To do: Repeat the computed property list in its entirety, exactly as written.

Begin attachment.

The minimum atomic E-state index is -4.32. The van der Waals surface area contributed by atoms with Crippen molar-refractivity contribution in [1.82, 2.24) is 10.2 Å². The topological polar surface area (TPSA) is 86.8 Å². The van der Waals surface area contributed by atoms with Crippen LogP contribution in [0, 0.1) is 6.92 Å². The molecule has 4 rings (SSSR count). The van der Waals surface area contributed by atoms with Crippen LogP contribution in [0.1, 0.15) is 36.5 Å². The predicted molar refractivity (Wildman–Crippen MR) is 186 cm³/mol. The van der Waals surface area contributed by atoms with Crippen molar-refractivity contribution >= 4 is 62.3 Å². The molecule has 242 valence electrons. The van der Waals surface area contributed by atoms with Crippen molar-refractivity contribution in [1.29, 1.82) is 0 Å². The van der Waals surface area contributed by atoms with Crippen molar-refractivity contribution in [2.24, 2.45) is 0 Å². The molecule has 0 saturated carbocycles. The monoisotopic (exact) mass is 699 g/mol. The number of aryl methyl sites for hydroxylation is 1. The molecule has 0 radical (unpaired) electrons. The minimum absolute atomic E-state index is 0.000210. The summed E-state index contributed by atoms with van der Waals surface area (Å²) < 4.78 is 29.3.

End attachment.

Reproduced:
The minimum atomic E-state index is -4.32. The van der Waals surface area contributed by atoms with Crippen molar-refractivity contribution in [1.82, 2.24) is 10.2 Å². The topological polar surface area (TPSA) is 86.8 Å². The van der Waals surface area contributed by atoms with Crippen LogP contribution in [0, 0.1) is 6.92 Å². The molecule has 4 rings (SSSR count). The van der Waals surface area contributed by atoms with Crippen LogP contribution in [0.1, 0.15) is 36.5 Å². The predicted molar refractivity (Wildman–Crippen MR) is 186 cm³/mol. The van der Waals surface area contributed by atoms with Crippen molar-refractivity contribution >= 4 is 62.3 Å². The molecule has 242 valence electrons. The van der Waals surface area contributed by atoms with Crippen molar-refractivity contribution in [1.29, 1.82) is 0 Å². The van der Waals surface area contributed by atoms with Crippen molar-refractivity contribution in [2.24, 2.45) is 0 Å². The molecule has 0 saturated carbocycles. The monoisotopic (exact) mass is 699 g/mol. The number of aryl methyl sites for hydroxylation is 1. The molecule has 0 radical (unpaired) electrons. The minimum absolute atomic E-state index is 0.000210. The summed E-state index contributed by atoms with van der Waals surface area (Å²) < 4.78 is 29.3.